Illustrative embodiments of the invention are explained in greater detail by means of the drawing. The drawing shows in: t

Figure 1 a thermostatic heat exchange regulating valve for the automatic transposition for heating and cooling in a diagrammatical sectional representation;

Figures 25 various positions of the check valve for heating and cooling; and in Figure 6 a preferred and illustrative embodiment of the check valve in section.

The check valve, as shown in Figure 1, is provided so as to be built into the supply line of the medium immediately before a heat exchanger and comprises the housing of the check valve which consists of three parts namely a bottom part 1, a middle housing part 6 and an upper part 16.

The bottom part 1 of the housing has an intake 2, an outlet 3, a cylindrical middle part 4 and an upper middle part 6 in the axis of which is arranged the principal valve 5 for the open and closed regulation. The principal valve is provided with a bleed channel 51. On the cylindrical middle part 4 the middle housing part 6 is supported. The middle part 4 and the middle housing part 6 form together a hollow space which is divided by means of a diaphragm 7 into two chambers, namely a subpressure chamber 8 and a superpressure chamber 9. The pressure drop for the two chambers 8 and 9 is produced in such a way that in the lower part of the housing 1 the flow passage from the inflow opening up to the principal valve 5 is tapered to form a Venturi passage 10, the superpressure chamber 9 being connected by means of a superpressure channel 11 by way of a fixed throttle 12 to the inflow connection 2, the subpressure chamber 8 by means of a subpressure channel 13 to the flow channel tapered behind the principal valve 5.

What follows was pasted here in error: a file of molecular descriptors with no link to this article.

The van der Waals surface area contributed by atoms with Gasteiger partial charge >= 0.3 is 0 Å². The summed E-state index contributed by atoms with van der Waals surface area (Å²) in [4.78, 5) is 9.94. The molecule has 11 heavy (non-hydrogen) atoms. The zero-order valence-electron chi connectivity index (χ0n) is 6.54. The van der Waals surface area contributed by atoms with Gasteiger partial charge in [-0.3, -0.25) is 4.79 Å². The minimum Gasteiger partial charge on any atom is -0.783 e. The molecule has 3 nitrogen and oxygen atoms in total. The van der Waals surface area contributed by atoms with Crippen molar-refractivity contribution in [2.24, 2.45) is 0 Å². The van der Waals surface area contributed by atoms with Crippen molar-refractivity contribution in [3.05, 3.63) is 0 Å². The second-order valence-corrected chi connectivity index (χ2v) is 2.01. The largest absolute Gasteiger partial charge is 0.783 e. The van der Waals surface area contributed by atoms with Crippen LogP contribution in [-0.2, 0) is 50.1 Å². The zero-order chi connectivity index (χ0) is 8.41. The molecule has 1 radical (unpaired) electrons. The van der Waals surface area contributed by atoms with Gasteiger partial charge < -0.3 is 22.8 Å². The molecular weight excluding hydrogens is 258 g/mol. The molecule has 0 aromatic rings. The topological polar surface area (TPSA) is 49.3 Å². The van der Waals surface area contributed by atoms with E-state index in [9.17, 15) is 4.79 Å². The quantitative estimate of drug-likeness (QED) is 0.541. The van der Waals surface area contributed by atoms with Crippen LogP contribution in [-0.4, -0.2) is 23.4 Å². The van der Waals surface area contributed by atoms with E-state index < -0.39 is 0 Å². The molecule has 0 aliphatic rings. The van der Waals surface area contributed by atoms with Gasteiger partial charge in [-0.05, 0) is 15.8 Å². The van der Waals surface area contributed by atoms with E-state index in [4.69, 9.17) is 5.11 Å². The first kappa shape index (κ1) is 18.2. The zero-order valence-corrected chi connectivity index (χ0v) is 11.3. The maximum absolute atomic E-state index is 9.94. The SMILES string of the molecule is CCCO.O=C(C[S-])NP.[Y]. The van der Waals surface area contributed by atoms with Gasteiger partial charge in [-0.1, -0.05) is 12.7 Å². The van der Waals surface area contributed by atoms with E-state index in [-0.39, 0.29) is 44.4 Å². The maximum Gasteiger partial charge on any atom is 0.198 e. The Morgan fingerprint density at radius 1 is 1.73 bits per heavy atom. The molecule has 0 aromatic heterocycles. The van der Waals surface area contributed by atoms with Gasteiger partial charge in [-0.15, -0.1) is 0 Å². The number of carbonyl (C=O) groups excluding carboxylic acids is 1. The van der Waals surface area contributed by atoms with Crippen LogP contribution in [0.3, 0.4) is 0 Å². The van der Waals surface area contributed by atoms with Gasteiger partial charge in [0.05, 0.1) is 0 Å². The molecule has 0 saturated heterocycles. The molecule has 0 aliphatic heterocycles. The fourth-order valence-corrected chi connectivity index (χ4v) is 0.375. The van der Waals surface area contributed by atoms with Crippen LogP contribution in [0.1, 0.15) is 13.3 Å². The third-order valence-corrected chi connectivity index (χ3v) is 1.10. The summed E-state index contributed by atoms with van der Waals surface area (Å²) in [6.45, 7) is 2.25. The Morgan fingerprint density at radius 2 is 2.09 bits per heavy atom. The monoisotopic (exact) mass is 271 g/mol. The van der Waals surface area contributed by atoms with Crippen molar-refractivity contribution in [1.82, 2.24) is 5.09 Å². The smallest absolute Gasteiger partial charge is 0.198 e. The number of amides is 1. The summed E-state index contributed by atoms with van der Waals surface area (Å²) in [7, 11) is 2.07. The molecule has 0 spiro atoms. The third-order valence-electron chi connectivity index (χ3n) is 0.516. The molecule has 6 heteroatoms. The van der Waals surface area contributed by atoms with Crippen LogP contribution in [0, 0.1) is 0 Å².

For the purpose of controlling the pressure drop the superpressure chamber 9 is connected by way of the control valve 14, 2.1, 22 operating in both directions by means of a channel 15 with the subp-ressure chamber 8. On the central part of the housing 6 the upper part 16 of the housing is supported and has a diaphragm-chamber 17 for the control of the check valves 14, 21, 22. The diaphragm-chamber 17 is connected by means of a capillary tube 18 to a liquid temperature sensing means on the heat exchanger. The position of the diaphragm-chamber 17 is adjustable by means of a screw 19 for the purpose of setting the desired value of the temperature. The diaphragm-chamber 17 is connected by means of a thrust rod 20 to the throttle members 21, 22 of the control valves 14, 21, 22. The control valve 14, 21, 22 is shown in the position for heat regulation. A bi-metal spring 24 is inserted in the superpressure chamber 2 on a rigidly arranged strap 23 which spring is normally bent in a downward direction when the medium is warmed and which snaps into an upward position when the medium is cooled, thus, by means of the fork 25 and the slide 26, the throttle member 22 is brought into the control position relative to the check valves 14, 21, 22 lifting the throttle member 21 out of its control position.